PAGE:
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Hey Members 

I've been making good headway with my chocolate except that after a couple of weeks in the fridge it gets grainy.. no discoloration to suggest bloom n it still tastes great but the mouth feel is like chocolate coated castor sugar n this happens after a couple of weeks

any ideas n inputs are greatly appreciated


Chirag Bhatia

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There are two types of bloom, sugar bloom and fat bloom.  It sounds like it's sugar bloom.  Chocolate should NEVER be in the fridge.

George is correct, refrigerators are generally too cold for storing chocolate. A grainy texture may also develop in time when there is a wide variation in temperature between the chocolate (too hot) and the mold (too cold).

Ok, I'm new here and this makes me curious. When Adam and George say chocolate should never be in the refrigerator, does that mean finished chocolates or bulk chocolate (callets, etc.)?

Chocolate stores best at around mid to high 50*F. Refrigerators are generally colder than this but the larger concern is that they are moist environments. With that being said, you can store your chocolate in a refrigerator in a well sealed plastic container with a couple of layers of paper towel around the chocolate to absorb any moisture. Bring the chocolate in the container up to room temperature before opening it to keep the cold chocolate from pulling moisture from the air and forming condensation. This is quite a bit of hassle and risk for commercial production in my opinion.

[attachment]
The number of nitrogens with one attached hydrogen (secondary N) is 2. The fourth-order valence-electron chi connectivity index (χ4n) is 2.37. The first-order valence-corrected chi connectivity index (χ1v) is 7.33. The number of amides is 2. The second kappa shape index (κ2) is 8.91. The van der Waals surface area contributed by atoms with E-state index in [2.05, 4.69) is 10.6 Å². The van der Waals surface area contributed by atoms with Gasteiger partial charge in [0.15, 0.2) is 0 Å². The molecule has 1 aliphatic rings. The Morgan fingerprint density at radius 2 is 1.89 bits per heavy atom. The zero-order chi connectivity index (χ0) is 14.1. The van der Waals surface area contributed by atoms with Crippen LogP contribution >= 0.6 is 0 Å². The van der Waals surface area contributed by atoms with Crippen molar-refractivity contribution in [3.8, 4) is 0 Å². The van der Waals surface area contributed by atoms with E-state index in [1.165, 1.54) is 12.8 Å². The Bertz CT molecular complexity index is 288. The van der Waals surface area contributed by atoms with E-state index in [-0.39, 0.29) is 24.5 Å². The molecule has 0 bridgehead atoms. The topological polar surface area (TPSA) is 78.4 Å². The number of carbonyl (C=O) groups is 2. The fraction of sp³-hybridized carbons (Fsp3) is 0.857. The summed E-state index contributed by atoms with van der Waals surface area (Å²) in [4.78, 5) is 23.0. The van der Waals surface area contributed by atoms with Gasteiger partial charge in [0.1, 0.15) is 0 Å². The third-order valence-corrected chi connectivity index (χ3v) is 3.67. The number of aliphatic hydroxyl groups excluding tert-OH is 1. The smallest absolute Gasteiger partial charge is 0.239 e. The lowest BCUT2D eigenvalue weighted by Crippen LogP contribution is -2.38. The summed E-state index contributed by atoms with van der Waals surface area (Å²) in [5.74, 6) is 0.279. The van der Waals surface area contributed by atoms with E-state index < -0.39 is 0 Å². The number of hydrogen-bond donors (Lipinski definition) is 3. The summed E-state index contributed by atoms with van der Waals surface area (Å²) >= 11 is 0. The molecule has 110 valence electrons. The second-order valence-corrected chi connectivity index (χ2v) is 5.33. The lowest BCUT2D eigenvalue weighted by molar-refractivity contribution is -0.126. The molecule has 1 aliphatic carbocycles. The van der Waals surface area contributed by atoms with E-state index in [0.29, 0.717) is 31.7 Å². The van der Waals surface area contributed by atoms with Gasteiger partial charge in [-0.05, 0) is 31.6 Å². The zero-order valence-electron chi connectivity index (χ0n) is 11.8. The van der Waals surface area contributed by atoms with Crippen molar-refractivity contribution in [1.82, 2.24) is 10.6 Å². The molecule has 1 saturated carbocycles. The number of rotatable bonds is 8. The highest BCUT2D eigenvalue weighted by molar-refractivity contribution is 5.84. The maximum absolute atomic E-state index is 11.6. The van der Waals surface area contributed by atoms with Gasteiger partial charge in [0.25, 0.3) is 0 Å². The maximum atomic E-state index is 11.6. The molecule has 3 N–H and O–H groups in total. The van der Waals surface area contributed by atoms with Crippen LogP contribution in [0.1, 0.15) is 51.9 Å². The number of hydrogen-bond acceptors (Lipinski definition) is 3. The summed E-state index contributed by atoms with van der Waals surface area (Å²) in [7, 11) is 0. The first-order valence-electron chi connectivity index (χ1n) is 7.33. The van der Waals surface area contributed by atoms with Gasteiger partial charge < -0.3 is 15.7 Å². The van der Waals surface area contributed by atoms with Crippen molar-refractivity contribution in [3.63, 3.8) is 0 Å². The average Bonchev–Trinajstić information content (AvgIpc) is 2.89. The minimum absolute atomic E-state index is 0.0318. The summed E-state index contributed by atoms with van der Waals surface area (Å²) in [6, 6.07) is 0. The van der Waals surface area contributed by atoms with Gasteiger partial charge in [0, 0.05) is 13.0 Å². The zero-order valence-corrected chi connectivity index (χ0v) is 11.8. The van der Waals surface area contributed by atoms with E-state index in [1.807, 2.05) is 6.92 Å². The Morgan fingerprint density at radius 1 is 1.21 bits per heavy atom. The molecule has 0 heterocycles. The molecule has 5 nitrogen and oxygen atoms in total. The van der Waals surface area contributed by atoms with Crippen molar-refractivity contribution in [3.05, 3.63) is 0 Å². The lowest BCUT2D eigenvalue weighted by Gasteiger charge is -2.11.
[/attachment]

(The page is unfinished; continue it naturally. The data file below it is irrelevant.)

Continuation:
If warm chocolate in the mold or chocolate that has been inadequately tempered -- as I mentioned earlier -- is placed in a cold environment it will start to pull the sugar in the chocolate itself to the surface (sugar bloom) obviously quicker in the former case.

Are you talking about your ganache core or the shell?

I always enjoy when people say you can't refrigerate or freeze your chocolate.  Sure you can. It just takes care and recipe testing.  We work in stages and all our cores are prepped ahead of time. Cores whether spherical or square are refigerated, we at times might freeze blocks of ganache if we're not ready to work through it yet. We focus on bulk enrobing runs, once ready we return to room temperature before the run.

Now at that point you have to think about chocolates contraction/expansion and freezing enrobed chocolates will more than likely crack in the flux.  We treat our chocolates well and keep them at about 65'-68' from here on out.

So again, where is your grain, just the shell or in the core or in both?  What kind of ganache are you making?  A water, cream, syrup?  Is it consistent across your infusions?  What kind of infusion? Is it a pre-extracted infusion or an oil?

So much multivariate testing. :D Always be testing.


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